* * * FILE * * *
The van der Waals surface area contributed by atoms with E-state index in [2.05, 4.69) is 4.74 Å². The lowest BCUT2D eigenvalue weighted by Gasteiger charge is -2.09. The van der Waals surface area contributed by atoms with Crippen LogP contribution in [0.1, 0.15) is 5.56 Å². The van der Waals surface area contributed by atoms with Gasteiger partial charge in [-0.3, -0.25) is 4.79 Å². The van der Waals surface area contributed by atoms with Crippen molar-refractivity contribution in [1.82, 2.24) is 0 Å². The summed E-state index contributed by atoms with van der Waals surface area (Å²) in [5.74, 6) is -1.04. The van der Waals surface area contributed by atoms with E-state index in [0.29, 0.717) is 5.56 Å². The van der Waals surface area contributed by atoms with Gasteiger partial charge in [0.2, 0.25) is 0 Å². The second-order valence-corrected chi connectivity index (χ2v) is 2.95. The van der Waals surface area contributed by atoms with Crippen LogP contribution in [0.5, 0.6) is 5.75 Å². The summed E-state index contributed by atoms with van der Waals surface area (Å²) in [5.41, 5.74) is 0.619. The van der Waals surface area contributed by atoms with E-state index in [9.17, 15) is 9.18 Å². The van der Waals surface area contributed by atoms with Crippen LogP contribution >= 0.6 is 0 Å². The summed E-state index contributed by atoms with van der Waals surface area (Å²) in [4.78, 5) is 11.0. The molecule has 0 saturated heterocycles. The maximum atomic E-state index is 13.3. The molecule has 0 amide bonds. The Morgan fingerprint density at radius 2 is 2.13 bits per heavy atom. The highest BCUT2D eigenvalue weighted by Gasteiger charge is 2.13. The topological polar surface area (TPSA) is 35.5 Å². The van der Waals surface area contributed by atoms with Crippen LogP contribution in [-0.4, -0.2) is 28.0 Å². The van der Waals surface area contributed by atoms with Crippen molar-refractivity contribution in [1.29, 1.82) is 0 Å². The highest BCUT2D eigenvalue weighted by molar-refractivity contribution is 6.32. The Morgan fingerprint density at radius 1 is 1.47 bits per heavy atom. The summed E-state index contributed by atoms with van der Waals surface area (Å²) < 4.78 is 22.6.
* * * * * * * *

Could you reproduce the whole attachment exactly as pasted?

The van der Waals surface area contributed by atoms with E-state index in [2.05, 4.69) is 4.74 Å². The lowest BCUT2D eigenvalue weighted by Gasteiger charge is -2.09. The van der Waals surface area contributed by atoms with Crippen LogP contribution in [0.1, 0.15) is 5.56 Å². The van der Waals surface area contributed by atoms with Gasteiger partial charge in [-0.3, -0.25) is 4.79 Å². The van der Waals surface area contributed by atoms with Crippen molar-refractivity contribution in [1.82, 2.24) is 0 Å². The summed E-state index contributed by atoms with van der Waals surface area (Å²) in [5.74, 6) is -1.04. The van der Waals surface area contributed by atoms with E-state index in [0.29, 0.717) is 5.56 Å². The van der Waals surface area contributed by atoms with Gasteiger partial charge in [0.2, 0.25) is 0 Å². The second-order valence-corrected chi connectivity index (χ2v) is 2.95. The van der Waals surface area contributed by atoms with Crippen LogP contribution in [0.5, 0.6) is 5.75 Å². The summed E-state index contributed by atoms with van der Waals surface area (Å²) in [5.41, 5.74) is 0.619. The van der Waals surface area contributed by atoms with E-state index in [9.17, 15) is 9.18 Å². The van der Waals surface area contributed by atoms with Crippen LogP contribution >= 0.6 is 0 Å². The summed E-state index contributed by atoms with van der Waals surface area (Å²) in [4.78, 5) is 11.0. The molecule has 0 saturated heterocycles. The maximum atomic E-state index is 13.3. The molecule has 0 amide bonds. The Morgan fingerprint density at radius 2 is 2.13 bits per heavy atom. The highest BCUT2D eigenvalue weighted by Gasteiger charge is 2.13. The topological polar surface area (TPSA) is 35.5 Å². The van der Waals surface area contributed by atoms with Crippen LogP contribution in [-0.4, -0.2) is 28.0 Å². The van der Waals surface area contributed by atoms with Crippen molar-refractivity contribution in [1.29, 1.82) is 0 Å². The highest BCUT2D eigenvalue weighted by molar-refractivity contribution is 6.32. The Morgan fingerprint density at radius 1 is 1.47 bits per heavy atom. The summed E-state index contributed by atoms with van der Waals surface area (Å²) < 4.78 is 22.6.